This script can churn through 15 million lines in about 300 seconds. You can adjust the number of lines it buffers before writing (10,000, by default) with --buffer.

Important note on PUMAs

If you've selected PUMA as one of your variables, you'll get a integer that refers only to the PUMA's ID within its state. This integer is often missing leading zeros. Actual PUMA codes are always five digits and need to be prepended with the two-digit FIPS code for the state, as IPUMs documents in the variable description.

To get a correct seven-digit PUMA code, all you need to do is include the variable STATEFIP in you data extract and pass --full_pumas to the command-line when running the initial CSV script, like so:

node index.js csv /Users/myname/Downloads/00051 --full_pumas

Note: PUMAs have names, which you can find in pumas.json. They tend to be long, like "New Castle County (South)--Middletown Town, Bear & Glasgow PUMA; Delaware," so it would dramatically increase the file size to include them. But they're here if you need them.

If you're using PUMASUPR, the pre-2012 area definitions, you should still pass --full_pumas even though they do not need a state prefix. This ensures that no leading zeros are exorcised.

Working with extracted data

Okay, so now we have a .tsv file with verbose field names and nice delimiters, but it's even larger than the original file!

At this point, each line in the outputted file still represents an individual respondent. (Well, technically it represents a group of people with the same characteristics, as specified by the PERWT variable.)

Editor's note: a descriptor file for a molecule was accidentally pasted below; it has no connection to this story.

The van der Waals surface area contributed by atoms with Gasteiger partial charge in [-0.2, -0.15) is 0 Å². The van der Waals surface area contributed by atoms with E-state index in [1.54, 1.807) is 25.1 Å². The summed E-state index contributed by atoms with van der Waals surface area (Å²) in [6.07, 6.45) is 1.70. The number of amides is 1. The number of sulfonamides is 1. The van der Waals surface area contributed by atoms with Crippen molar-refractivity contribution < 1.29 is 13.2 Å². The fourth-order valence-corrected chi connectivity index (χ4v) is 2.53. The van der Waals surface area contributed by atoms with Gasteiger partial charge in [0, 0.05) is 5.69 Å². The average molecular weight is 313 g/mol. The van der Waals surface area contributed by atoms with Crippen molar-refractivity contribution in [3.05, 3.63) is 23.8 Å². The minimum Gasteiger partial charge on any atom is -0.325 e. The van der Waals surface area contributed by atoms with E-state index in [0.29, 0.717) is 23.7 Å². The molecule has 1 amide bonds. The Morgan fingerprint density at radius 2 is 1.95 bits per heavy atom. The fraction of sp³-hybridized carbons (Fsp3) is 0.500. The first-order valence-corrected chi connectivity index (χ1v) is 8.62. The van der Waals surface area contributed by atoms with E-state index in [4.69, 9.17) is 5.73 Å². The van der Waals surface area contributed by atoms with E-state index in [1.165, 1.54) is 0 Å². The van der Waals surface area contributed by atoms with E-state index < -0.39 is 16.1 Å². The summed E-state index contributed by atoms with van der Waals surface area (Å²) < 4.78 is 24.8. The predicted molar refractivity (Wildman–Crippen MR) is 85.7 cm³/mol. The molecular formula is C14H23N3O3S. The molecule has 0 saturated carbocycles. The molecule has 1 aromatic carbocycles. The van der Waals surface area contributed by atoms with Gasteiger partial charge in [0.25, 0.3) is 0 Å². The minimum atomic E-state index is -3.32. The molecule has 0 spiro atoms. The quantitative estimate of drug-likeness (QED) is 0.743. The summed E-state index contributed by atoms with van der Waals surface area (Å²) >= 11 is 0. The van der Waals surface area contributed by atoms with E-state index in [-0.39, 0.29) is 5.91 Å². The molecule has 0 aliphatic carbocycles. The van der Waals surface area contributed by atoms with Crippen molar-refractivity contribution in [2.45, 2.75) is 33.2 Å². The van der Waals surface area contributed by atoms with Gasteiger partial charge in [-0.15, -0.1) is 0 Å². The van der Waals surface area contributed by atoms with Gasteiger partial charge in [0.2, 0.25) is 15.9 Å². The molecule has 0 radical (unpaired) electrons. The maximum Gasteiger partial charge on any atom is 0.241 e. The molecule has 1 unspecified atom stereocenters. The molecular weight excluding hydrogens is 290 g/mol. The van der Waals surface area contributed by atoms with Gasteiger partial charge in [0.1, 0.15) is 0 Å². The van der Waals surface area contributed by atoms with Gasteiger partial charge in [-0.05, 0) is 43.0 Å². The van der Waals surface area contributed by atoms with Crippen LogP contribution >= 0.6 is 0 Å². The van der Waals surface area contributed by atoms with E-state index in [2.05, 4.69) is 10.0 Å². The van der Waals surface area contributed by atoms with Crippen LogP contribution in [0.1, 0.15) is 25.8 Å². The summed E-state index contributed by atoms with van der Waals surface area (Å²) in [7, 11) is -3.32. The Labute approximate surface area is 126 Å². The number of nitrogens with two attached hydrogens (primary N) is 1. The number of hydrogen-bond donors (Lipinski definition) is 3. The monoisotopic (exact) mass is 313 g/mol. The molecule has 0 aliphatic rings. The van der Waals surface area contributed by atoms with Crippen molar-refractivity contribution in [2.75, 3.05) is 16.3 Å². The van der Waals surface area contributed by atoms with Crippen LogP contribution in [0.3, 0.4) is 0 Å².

But you probably don't ultimately want unit-level data. You want to group all these individuals by a combination of traits. For that, we have the lib/group.js script. You pass it the variables you want to group by, and it returns a count of the number of people which each unique combination of those traits plus the total weight for that demographic.

node index.js group test/usa_00028 --vars=SEX,education_group
#Wrote grouped JSON file to test/usa_00028_grouped.json
#Wrote grouped TSV file to test/usa_00028_grouped.tsv

Let's see what we got:

head -n 5 test/usa_00028_grouped.tsv

SEX	education_group	count	population
Female	Some college, no degree	302265	30144353
Female	Associate's degree	109025	10614612
Male	High school or equivalent	343733	34391610
Male	Some college, no degree	270400	27359273

The whole file contains every unique combination of gender and education level (using the 'education_group' field we made earlier using buckets.) The script helpfully delivers this as both a tab-delimited file and a JSON file.

Adding an "ALL" field

Sometimes it's useful to know the entire population for a certain field in addition to how it breaks down along some other set of variables. Passing --combos to the script will add an "ALL" column for every variable:

node index.js group test/usa_00028 --vars=SEX,education_group --combos

head -n 10 test/usa_00028_grouped.tsv

SEX	education_group	count	population
Female	Some college, no degree	302265	30144353
Female	ALL	1604061	160536555
ALL	Some college, no degree	572665	57503626
ALL	ALL	3132795	316128839
Female	Associate's degree	109025	10614612
ALL	Associate's degree	189705	18603188
Male	High school or equivalent	343733	34391610
Male	ALL	1528734	155592284
ALL	High school or equivalent	696990	68448266

As you see, there's now every combination of variables including an "ALL" option for each column. We're delighted to see that the population value when both columns are ALL is 316128839 -- just about the population of the country, as we would expect.